Sparks Fly At Heated Riverton Library Meeting Over American Library Association

A nationwide controversy over whether the American Library Association still serves local libraries or is trying to radicalize them boiled over in Riverton during a heated library board meeting.

Clair McFarland

February 29, 20246 min read

Riverton branch of the Fremont County Library.
Riverton branch of the Fremont County Library. (Clair McFarland, Cowboy State Daily)

RIVERTON — A nationwide controversy over whether the American Library Association still serves local libraries or is trying to radicalize them has manifested in Fremont County as a spat between library board members.

The Fremont County Library Board met in Riverton for a public meeting earlier this month to revise its internet use policy. The board also voted recently to ban all pornography from library computers and to put internet filters on computers used by kids.

‘There’s The Door’

Board Secretary Marta Mossburg made a motion to strike language linking the library’s internet policy to that of the American Library Association (ALA).

Board member Kristen McClelland agreed.

But Anita Marple, Fremont County libraries director, did not.

“We’ve relied on (ALA guidance) ever since ALA has existed and we’ve been a library system,” said Marple. “ALA is still a governing body providing advice and principles for good librarianship.”

Mossburg, however, said she has no use for the organization and neither should the Fremont County library.

“I can’t stand ALA and I want nothing to do with them,” she said.

Board Chairwoman Carrie Johnson interjected: “There’s the door. Why are you on this board?”

“Because I love this library,” said Mossburg. “Why do you love the ALA?”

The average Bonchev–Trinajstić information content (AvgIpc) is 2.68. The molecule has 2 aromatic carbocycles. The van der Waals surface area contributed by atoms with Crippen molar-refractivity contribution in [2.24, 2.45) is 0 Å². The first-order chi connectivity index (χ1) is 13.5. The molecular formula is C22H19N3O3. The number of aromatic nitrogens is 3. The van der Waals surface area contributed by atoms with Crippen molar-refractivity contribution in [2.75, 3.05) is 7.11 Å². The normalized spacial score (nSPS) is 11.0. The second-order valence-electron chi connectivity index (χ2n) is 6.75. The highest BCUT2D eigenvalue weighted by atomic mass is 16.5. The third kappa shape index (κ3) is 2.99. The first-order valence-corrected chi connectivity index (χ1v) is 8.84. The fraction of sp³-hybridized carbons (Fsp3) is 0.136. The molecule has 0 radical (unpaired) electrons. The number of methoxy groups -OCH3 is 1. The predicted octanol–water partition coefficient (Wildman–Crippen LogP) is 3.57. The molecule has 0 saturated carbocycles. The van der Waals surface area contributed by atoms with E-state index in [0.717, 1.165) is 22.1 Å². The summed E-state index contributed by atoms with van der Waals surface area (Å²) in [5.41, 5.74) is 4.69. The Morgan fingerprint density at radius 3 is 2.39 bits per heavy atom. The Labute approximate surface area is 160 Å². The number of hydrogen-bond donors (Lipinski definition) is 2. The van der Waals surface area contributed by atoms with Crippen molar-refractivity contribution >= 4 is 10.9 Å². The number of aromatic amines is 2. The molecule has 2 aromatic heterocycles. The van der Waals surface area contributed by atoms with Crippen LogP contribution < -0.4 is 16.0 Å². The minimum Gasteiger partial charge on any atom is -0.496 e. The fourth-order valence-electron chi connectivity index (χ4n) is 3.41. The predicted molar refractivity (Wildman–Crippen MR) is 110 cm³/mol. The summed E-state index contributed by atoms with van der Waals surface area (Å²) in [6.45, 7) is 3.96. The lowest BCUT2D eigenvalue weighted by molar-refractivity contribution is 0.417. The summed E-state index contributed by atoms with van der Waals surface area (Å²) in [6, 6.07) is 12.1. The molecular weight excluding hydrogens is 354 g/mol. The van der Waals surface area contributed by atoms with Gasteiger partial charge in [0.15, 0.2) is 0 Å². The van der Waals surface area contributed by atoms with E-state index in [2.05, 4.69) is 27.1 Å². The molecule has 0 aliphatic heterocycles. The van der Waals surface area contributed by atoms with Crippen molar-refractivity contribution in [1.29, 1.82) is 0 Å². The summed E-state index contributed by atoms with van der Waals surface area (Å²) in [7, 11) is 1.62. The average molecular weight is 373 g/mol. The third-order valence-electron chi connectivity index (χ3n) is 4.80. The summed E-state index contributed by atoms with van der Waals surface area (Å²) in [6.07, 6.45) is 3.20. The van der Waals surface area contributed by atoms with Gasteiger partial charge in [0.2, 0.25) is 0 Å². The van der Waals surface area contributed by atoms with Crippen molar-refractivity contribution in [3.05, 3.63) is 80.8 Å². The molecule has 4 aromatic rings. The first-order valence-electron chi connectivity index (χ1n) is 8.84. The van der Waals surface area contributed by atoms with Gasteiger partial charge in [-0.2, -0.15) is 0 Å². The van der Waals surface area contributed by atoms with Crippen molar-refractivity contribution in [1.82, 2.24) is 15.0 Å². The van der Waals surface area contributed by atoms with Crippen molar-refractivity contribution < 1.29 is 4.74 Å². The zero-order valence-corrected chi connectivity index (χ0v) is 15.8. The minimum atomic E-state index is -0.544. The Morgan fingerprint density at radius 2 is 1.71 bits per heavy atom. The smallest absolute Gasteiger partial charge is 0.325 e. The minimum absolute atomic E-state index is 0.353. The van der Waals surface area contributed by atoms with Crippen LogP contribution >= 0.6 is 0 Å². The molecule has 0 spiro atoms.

Johnson said she sees the ALA as a valuable resource for library employees.

Board Vice-Chair Perry Cook urged members to look at the ALA as a resource with good points they could use and bad points they could ignore.

“Historically, they have provided many resources, but they’ve become so politicized,” said Mossburg. “I don’t know why I have to like this in order to serve on this board or to represent the people of this county.”

Johnson said she disagreed with Mossburg’s desire to divorce from the ALA altogether.  

“That’s fine, but you can’t tell me it’s the door,” said Mossburg. “I was appointed too. I don’t work for you Carrie.”

“No, I agree, you don’t,” said Johnson. “You work for our library.”

Mossburg said Johnson was questioning her sincerity, which Johnson didn’t deny.

Johnson said the ALA discussion was “only one” of the reasons she did so.

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Tense, Yes

Johnson did not respond directly to a Cowboy State Daily request for comment on the exchange.

The encounter was tense, but it was a healthy discussion, Marple said in a Wednesday email to Cowboy State Daily.  

Mossburg said she was appalled with the exchange and at first called for Johnson to resign, but has since received an apology and is no longer seeking Johnson’s resignation.

“(I) sent her a letter the following day asking for a formal apology and her resignation as chair for her incivility and disregard for Robert’s Rules, which we follow and which are essential for navigating contentious topics with tact and fairness,” Mossburg said in a Tuesday email.  

Robert’s Rules of Order is a code of tact for board and committee meetings.

Johnson called Mossburg a few days after the exchange, made a full apology and promised to do better, according to Mossburg. The women also met for coffee.